NRP Policy Board Candidates at a Glance

Zachary Korb

Occupation: Program Analyst - U.S. Department of Housing and Urban Development
Address: 1830 Stevens Ave. S. #34 (55403)
Neighborhood of Residence: Stevens Square
Years in Neighborhood: Less than 1 year
Years in Minneapolis: 3 years
Phone: 612-871-5249

  1. How have your life experiences prepared you to be a neighborhood representative?
    I have worked hard to commit my skills and energy to citizen-based community improvement work. This has included many life / work experiences, such as:
    • Several experiences with the NRP from multiple perspectives: as an active resident, neighborhood staff person, and as a member of my Neighborhood Board.
    • Work in local community and economic development areas, both within Minneapolis neighborhoods and outside of Minnesota.
    • AmeriCorps service in Redirection Neighborhoods.
    • An interest and experience in community development policy issues.

  2. What do you consider to be the strengths and weaknesses of the NRP?
    NRP strengths:
    • Provides residents with many opportunities to be engaged, democratic, and political in their communities. The NRP provides numerous opportunities for residents to be involved in their community, shape large decisions, and implement important projects. This type of work entails working with other neighbors and government agencies - a process that can be both frustrating and rewarding. This negotiation, frustration, and common work of the NRP makes our communities more engaged, democratic, and politically savvy.
    • Provides significant resources for citizen work. Undoubtedly many important projects are undertaken, and successful, due to the resources of the NRP. Additionally, these resources let residents devote more of their time to the important work of planning and implementing projects in their neighborhoods, rather than to fundraising efforts to sustain their organizations.
    • Helps to build a sense of identity in our neighborhoods. The process of working with the NRP builds common experiences in neighborhoods. These experiences help create a neighborhood identity - a connection to the place where you live and with your neighbors. Additionally, the NRP has helped to raise the credibility of neighborhood-level work within Minneapolis.
    NRP weaknesses:
    • The NRP does not draw upon all of our citizen resources. Much success has come from residents working together with the NRP. However the NRP needs to do a much better job of drawing upon all of the citizen resources in neighborhoods. Many groups remain underrepresented in the NRP and we need to do a better job of attracting them, and letting them share in the benefits of involvement.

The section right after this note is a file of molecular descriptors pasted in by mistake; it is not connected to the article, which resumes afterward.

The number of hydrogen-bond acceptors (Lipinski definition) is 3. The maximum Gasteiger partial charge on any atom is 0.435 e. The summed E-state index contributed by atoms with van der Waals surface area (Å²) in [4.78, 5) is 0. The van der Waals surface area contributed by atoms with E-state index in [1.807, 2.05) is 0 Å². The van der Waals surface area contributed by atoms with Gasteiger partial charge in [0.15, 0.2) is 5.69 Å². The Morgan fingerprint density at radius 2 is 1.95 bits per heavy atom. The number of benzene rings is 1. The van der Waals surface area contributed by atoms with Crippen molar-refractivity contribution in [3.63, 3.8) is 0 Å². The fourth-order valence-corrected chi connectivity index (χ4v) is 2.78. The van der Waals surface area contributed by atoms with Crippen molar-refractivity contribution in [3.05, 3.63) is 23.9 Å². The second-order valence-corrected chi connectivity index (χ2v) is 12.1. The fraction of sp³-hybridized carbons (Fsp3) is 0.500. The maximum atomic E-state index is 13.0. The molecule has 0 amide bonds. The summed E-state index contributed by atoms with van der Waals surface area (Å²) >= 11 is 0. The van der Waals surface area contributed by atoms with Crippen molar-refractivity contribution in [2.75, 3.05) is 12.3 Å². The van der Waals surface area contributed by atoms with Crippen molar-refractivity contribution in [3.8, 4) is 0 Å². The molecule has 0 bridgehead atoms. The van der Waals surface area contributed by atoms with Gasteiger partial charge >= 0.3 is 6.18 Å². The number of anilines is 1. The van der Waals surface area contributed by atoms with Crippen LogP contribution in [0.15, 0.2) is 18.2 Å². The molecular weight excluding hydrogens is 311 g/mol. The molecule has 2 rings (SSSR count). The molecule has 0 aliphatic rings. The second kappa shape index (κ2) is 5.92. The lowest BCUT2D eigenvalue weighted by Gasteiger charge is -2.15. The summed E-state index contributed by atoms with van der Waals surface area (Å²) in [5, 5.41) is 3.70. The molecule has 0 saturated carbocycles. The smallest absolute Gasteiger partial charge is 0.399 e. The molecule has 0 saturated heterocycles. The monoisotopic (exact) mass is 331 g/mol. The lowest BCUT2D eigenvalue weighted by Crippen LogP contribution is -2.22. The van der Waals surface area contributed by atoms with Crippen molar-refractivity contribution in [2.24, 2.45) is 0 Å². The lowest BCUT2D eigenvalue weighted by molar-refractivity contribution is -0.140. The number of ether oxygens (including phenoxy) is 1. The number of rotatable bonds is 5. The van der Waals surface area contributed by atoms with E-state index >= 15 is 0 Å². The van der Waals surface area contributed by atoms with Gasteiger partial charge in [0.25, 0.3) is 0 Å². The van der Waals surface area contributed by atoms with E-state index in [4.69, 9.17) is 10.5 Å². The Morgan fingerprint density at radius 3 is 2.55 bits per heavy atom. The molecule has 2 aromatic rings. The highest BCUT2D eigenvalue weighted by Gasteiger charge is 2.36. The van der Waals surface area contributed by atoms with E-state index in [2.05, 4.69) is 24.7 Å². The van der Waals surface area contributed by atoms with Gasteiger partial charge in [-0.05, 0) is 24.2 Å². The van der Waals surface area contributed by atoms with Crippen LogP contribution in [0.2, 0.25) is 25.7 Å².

• Some projects are defined by neighborhood boundaries when issues impact an area larger that a single neighborhood. Some NRP planning and projects put fences up at their City/NRP-defined neighborhood boundaries. Issues often impact areas larger than a single neighborhood. I think we should continue to encourage communities to plan together, combine resources, and implement projects across their boundaries when appropriate.

  3. How have you participated in your neighborhood organization and its NRP process?
    I have been involved with my neighborhood organization and the NRP in several ways. When I moved back to Minneapolis this summer, I began to attend neighborhood meetings in my current neighborhood- Stevens Square (SSCO). I am also involved with SSCO's Housing and Community Development Committee and I plan to support efforts to finalize and implement SSCO's Phase II Plan.

    Previously, I was involved with Citizens for A Loring Park Community as a Board Member. I was also the staff person with the CARAG neighborhood. At CARAG, I supported NRP First Step implementation efforts and aided in the development of CARAG's Full Action Plan and Neighborhood Master Plan.

  4. How do you plan to maintain a relationship with the neighborhoods you would represent if elected?
    I will maintain relationships with the neighborhoods in several ways. These include attending neighborhood meetings and holding community forums when critical issues arise. I will make myself available by phone and email.

    I will also establish an email discussion list with each Redirection Neighborhood Board and Staff. This list will be used to create a forum between Redirection Neighborhoods and myself, sharing ideas and experiences on Policy Board issues..

  5. Name one thing you would like to work on if elected.
    There are two areas that I would like to work on if elected. First, I want to continue to promote the involvement of groups that remain less represented in the NRP. I think there is much more to be gained from broader participation in the NRP. Secondly, I want to work on understanding the long-term impact of the McKinsey report and its recommendations on the NRP. I want to make sure the NRP, and neighborhoods, have a legitimate and integral role in shaping citywide development.

  6. Why are you running for a neighborhood representative seat on the Policy Board?
    I am interested in working on community development efforts in new ways in Minneapolis. My experiences have been committed to citizen-driven efforts and the NRP is one of the most exciting programs I have participated in. I am running for the Policy Board because I will bring a new and fresh approach to the Board with energy to try and understand how to make the NRP work better.

  7. Please list any community-based organizations with which you are currently involved.
    Stevens Square Community Organiation

  8. Please list all current paid and unpaid affiliations.
    Paid: U.S. Department of Housing and Urban Development (HUD)
    Unpaid: American Planning Association, Civic Alliance to Rebuild Downtown New York